Vandersteen Model Seven Mk.II loudspeaker & M7-HPA monoblock power amplifier Vandersteen M7-HPA Measurements

Sidebar 4: Vandersteen M7-HPA Measurements

I performed a full suite of measurements on one of the Vandersteen M7-HPA amplifiers (serial no.107), using my Audio Precision SYS2722 system (see www.ap.com and the January 2008 "As We See It"). I preconditioned the amplifier by running it at one-third the specified power, 100W, into 8 ohms for 60 minutes. At the end of that time, its heatsinks were warm, at 112.4°F (44.7°C). The percentage of THD+noise at this power level was 0.07%.

A note on the measurements: the M7-HPA's hair-trigger protection caused it to shut down several times during the measurements, mostly when I was asking it to drive high powers into low impedances without ramping up the input signal. For example, if I hit the amplifier with a sinewave signal equivalent to a continuous output of 50W into 8 ohms, it went into protection. Every time, turning the amplifier back on brought it successfully back to life. I never had this problem when listening to music.

The Vandersteen's voltage gain at 1kHz into 8 ohms was 24.7dB, and the amplifier preserved absolute polarity (ie, was non-inverting). (The input XLR is wired with pin 2 hot.) The input impedance was very high, ranging from 700k ohms at 20Hz to 210k ohms at 20kHz. The output impedance was a little higher than usual for a design with a solid-state output stage, presumably due to the two output stages being in series with the load, at 0.27 ohm at 20Hz, 0.23 ohm at 1kHz, and 0.25 ohm at 20kHz. This impedance resulted in a response variation of ±0.15dB into our standard simulated loudspeaker (fig.1, gray trace). This graph reveals the high-pass function, with a –3dB point at 90Hz and an ultimate 6dB/octave rolloff—this behavior was the same from both sets of outputs—which results in the expected sloped tops and bottoms with a 1kHz squarewave (fig.2). At the other end of the spectrum, the M7-HPA's response extended to –1.5dB at 200kHz into 8 ohms (fig.1, blue trace), which correlates with the excellent shape of a 10kHz squarewave (fig.3).

Fig.1 Vandersteen M7-HPA, Tweeter Midrange frequency response at 2.83V into: simulated loudspeaker load (gray), 8 ohms (blue), 4 ohms (magenta), 2 ohms (red); Mid Bass Bass frequency response at 2.83V into 8 ohms (green) (1dB/vertical div.).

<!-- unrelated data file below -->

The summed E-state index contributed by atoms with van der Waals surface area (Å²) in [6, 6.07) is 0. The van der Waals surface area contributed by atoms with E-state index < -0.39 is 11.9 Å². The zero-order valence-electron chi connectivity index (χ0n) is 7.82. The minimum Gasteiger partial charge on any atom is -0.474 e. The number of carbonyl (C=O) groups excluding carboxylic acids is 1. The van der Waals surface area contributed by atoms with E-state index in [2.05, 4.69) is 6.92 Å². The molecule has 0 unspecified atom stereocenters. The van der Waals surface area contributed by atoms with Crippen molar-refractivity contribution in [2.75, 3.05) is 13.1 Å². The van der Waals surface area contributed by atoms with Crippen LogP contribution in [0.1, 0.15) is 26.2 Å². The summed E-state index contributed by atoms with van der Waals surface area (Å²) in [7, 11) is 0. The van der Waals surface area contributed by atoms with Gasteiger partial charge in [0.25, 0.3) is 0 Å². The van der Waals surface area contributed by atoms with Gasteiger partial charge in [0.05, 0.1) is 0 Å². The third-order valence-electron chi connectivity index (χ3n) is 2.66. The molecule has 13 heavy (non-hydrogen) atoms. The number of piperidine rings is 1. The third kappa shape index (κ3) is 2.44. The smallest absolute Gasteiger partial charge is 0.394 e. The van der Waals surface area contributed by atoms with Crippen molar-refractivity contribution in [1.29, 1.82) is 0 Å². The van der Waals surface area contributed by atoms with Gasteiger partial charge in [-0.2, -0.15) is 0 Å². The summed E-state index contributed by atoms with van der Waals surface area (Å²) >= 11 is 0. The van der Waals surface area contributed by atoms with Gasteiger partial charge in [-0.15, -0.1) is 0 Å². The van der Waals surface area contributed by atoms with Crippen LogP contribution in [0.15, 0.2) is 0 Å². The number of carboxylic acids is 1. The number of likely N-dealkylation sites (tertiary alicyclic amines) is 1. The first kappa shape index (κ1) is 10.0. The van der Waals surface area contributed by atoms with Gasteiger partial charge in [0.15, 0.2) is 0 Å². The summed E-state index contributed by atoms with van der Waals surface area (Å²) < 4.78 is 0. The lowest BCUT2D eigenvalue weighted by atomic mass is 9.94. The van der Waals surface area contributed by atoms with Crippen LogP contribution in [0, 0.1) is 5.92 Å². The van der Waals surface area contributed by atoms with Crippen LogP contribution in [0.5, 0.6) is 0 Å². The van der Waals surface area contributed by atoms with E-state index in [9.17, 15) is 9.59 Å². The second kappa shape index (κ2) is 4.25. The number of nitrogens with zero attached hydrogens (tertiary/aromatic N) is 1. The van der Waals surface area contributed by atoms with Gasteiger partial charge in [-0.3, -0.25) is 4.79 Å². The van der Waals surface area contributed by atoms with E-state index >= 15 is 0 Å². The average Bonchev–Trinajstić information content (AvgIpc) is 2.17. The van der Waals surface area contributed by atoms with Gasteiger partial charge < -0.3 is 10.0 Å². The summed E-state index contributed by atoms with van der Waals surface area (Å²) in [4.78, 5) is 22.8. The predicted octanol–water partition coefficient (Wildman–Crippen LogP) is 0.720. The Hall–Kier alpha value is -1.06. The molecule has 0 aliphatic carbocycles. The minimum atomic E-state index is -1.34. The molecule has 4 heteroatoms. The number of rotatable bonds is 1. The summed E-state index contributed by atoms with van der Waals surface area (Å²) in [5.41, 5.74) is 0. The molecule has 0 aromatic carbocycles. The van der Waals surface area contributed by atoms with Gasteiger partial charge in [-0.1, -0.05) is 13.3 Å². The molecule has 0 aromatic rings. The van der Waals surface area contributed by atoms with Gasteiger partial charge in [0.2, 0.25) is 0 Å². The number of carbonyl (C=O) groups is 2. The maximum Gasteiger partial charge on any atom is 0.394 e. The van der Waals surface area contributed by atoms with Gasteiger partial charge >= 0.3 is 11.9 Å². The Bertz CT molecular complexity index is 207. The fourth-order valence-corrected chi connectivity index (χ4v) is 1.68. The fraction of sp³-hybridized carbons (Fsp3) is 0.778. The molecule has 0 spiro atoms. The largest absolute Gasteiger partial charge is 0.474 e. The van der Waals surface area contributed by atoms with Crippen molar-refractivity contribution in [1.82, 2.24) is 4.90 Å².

Fig.2 Vandersteen M7-HPA, small-signal 1kHz squarewave into 8 ohms.

Fig.3 Vandersteen M7-HPA, small-signal 10kHz squarewave into 8 ohms.

The M7-HPA was a little noisier than the norm, the unweighted, wideband signal/noise ratio (ref. 2.83V into 8 ohms and taken with the input shorted to ground) measuring 68.2dB and due primarily to random noise (fig.4). A-weighting the measured ratio improved it to a respectable 93.1dB.

Fig.4 Vandersteen M7-HPA, spectrum of 1kHz sinewave, DC–1kHz, at 1W into 8 ohms (linear frequency scale).

Figs. 5 and 6 plot the THD+noise percentage against power into 8 and 4 ohms. The M7-HPA clipped (defined as when the THD+N reaches 1%) at 350W into 8 ohms (25.4dBW) and 600W into 4 ohms (24.8dBW), the latter confirming the specified maximum power. Into 8 ohms (fig.5), the THD+N rose in linear fashion as the power increased, starting from a low 0.02% at 100mW, but remained more constant into 4 ohms (fig.6). Fig.7 shows how the THD+N percentage changed with frequency at a moderately high level, 20V, equivalent to 50W into 8 ohms (blue trace), 100W into 4 ohms (magenta), and 200W into 2 ohms (red). To my surprise, the distortion was lower in the midrange and low treble into 2 ohms than it was into the higher impedances.

Fig.5 Vandersteen M7-HPA, distortion (%) vs 1kHz continuous output power into 8 ohms.

Fig.6 Vandersteen M7-HPA, distortion (%) vs 1kHz continuous output power into 4 ohms.

Fig.7 Vandersteen M7-HPA, THD+N (%) vs frequency at 20V into: 8 ohms (blue), 4 ohms (magenta), 2 ohms (red).

The M7-HPA's distortion was predominantly the subjectively benign second harmonic (fig.8), though at high output currents, higher-order harmonics appeared and AC supply-related sidebands can be seen, albeit at low levels (fig.9). These sidebands can also be seen in fig.10, a spectral analysis of the M7-HPA's output as it drove an equal mix of 19 and 20kHz tones at 100W into 4 ohms. Despite the high power, the difference product at 1kHz lies at a low –70dB (0.03%), with very few higher-order spuriae visible.

Fig.8 Vandersteen M7-HPA, 1kHz waveform at 50W into 4 ohms, 0.07% THD+N (blue); distortion and noise waveform with fundamental notched out (red, not to scale).

Fig.9 Vandersteen M7-HPA, spectrum of 1kHz sinewave, DC–10kHz, at 100W into 4 ohms (linear frequency scale).